Japan also has developed its own grading system widely used by the local climbers of the country, adopting the Dankyu (Dan and Kyu) system which resembles that of martial arts. It is also called the Soroban system, meaning grading system used in Japanese abacus schools. Like in martial arts, 1-Kyu is the hardest Kyu and it gets easier as the number ascends. 1-Kyu is the baseline grade represented by Captain Ahab in Ogawayama or Ninjagaeshi in Mitake, and is roughly equal to 6C+/7A in Fontainebleau grades or V5/V6 in Hueco scale. Kyu is open-ended on the easier side but practically the easiest problem could be around 10-Kyu. Dan starts from where kyu ends, Shodan (or 1-Dan) being the next grade higher than 1-Kyu, making it about 7A+/7B in Fontainebleau, V7/V8 in Hueco. Climbing a shodan problem means the climber has reached the advanced level. Dan gets harder as the number ascends, and is open-ended on the harder side. The Wheel of Life (V15/8C [9] ) is graded at 6-Dan. A comparison between Fontainebleau and Dankyu bouldering grades suggests that 6 kyu is equivalent to 4A/4C Fontainebleau. [10] [ unreliable source? ]

Comparisons of bouldering grades

Many attempts have been made to correlate the various grading systems, comparing not only grades in different bouldering systems, but also bouldering grades with traditional or sport climbing grades as well. Sometimes, there will be lack of agreement among boulderers on the difficulty of a particular problem using a single system, due to differences in size, reach, and other factors. That makes a consensus about equivalences among the various systems even less likely. [11] [12] [13] [ unreliable source? ]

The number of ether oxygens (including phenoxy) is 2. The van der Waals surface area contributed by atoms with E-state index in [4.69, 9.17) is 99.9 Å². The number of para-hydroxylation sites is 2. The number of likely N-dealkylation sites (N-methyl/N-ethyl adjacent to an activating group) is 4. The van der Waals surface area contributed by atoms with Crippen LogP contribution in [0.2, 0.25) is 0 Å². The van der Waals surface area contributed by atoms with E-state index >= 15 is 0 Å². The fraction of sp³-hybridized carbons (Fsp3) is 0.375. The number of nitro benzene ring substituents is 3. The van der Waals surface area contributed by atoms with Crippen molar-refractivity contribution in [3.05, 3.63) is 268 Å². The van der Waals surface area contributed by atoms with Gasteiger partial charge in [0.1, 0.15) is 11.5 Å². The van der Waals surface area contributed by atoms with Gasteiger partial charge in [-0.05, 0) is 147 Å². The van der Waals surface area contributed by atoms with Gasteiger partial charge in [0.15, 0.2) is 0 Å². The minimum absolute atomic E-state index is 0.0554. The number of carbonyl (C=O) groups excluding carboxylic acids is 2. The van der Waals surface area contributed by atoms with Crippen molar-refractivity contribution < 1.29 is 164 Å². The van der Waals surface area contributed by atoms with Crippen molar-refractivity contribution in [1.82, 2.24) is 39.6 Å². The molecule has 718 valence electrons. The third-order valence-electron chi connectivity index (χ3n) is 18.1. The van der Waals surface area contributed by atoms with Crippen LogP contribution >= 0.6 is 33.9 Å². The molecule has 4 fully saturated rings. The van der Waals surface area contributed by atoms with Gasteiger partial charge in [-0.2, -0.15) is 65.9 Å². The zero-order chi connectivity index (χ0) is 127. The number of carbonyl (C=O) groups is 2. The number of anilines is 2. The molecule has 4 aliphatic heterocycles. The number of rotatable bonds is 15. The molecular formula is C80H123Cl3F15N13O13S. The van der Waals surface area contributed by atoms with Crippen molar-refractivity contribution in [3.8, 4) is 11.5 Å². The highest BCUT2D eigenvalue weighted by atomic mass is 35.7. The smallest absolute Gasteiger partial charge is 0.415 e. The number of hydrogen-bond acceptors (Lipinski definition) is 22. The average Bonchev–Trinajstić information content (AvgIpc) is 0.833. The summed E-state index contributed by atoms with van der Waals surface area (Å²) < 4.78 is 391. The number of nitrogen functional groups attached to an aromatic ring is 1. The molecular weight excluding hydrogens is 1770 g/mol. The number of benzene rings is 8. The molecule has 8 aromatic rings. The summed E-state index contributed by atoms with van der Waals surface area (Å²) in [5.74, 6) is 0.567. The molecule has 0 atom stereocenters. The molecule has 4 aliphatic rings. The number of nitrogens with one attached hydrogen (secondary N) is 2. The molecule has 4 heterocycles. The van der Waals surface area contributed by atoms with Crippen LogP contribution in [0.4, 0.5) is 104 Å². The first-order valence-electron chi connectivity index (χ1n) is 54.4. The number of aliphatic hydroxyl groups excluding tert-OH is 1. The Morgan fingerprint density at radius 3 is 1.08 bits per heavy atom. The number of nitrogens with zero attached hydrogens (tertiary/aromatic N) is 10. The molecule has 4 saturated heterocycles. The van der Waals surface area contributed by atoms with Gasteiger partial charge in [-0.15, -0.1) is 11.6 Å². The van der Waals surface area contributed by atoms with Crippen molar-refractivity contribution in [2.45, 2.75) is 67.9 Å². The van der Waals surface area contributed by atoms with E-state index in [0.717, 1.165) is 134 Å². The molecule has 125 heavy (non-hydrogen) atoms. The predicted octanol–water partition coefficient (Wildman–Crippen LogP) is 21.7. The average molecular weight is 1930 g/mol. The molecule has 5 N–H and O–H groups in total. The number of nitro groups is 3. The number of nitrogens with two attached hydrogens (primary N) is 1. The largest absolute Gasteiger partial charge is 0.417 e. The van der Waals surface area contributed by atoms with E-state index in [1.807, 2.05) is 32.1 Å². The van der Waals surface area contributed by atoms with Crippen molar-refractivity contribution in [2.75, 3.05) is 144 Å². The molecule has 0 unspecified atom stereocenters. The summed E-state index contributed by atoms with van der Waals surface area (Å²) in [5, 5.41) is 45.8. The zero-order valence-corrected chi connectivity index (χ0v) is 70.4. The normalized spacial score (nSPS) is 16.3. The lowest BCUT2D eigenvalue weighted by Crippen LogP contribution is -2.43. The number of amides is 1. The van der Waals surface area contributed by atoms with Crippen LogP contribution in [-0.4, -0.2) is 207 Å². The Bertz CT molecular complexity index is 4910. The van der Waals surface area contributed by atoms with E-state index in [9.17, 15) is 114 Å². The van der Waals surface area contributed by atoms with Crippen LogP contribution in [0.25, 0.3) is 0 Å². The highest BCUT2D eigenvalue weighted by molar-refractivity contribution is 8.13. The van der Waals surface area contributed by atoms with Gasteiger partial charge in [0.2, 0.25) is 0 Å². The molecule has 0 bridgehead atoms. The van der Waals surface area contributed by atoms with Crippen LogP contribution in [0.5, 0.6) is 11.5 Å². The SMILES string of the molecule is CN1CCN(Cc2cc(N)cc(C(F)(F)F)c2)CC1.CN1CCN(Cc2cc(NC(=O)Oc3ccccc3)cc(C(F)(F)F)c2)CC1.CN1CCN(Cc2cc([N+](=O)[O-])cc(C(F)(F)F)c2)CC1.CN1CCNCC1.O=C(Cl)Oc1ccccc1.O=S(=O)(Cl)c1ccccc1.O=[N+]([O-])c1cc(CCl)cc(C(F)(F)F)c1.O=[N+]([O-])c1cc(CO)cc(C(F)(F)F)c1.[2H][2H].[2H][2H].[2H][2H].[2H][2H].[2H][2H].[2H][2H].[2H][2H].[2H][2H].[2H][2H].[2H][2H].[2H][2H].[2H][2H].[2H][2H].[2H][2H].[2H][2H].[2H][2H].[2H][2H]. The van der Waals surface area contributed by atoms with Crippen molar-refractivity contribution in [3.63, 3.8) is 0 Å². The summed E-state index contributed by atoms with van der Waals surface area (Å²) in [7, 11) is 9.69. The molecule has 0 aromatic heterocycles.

Bouldering rating systems
Vermin
(USA)
Font.
(French)
Dankyu
(Japan)
VB1
2
3
V047 kyuu
V0+4+6 kyuu
V155 kyuu
V25+
6A4 kyuu
V3
6A+3 kyuu
V46B
6B+2 kyuu
V5
6C
V66C+1 kyuu
7A
V7
7A+1 dan
V87B
7B+2 dan
V9
7C
V107C+3 dan
V118A
V128A+4 dan
V138B
V148B+5 dan
V158C
V168C+
V179A

See also

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References

  1. John Gill's website
  2. Gill, John. "A Golden Age of American Bouldering" (Web). Retrieved 2010-10-05.
  3. Wenner, Alex (2003). "Die Boulderlegende John Gill" (Web). Retrieved 2010-10-05.
  4. "John Gill, el padre del búlder" (Web). Retrieved 2014-01-01.
  5. Pohl, Björn. "Nalle Hukkataival puts up Burden of Dreams ~9A!". ukclimbing. Retrieved 26 October 2016.
  6. "Nalle Hukkataival Sends World's First V17". rockandice. 24 October 2016. Retrieved 26 October 2016.
  7. Sherman, John (1995). Hueco Tanks: Climbing and Bouldering Guide (2nd ed.). ISBN   0-934641-87-0.
  8. Ryan, Mick (2007-04-26). "E-grades for American Highball Boulder Problems" (Web). UKClimbing Limited. Retrieved 2010-10-05.
  9. "Daniel Woods on The Wheel of Life (V15/5.14d)". Climbing.com. 13 August 2013. Retrieved 29 July 2017.
  10. Wiklund, Jonas (18 April 2007). "Grades and steps". Japan.
  11. Climbing guide BG (ed.). "Climbing/Mixt/Boulder comparison table". Archived from the original on 2014-04-17. Retrieved 2017-10-28.
  12. RockFax, ed. (30 April 2020). "Grading systems".
  13. Wiklund, Jonas (18 April 2007). "Grades and steps". Japan.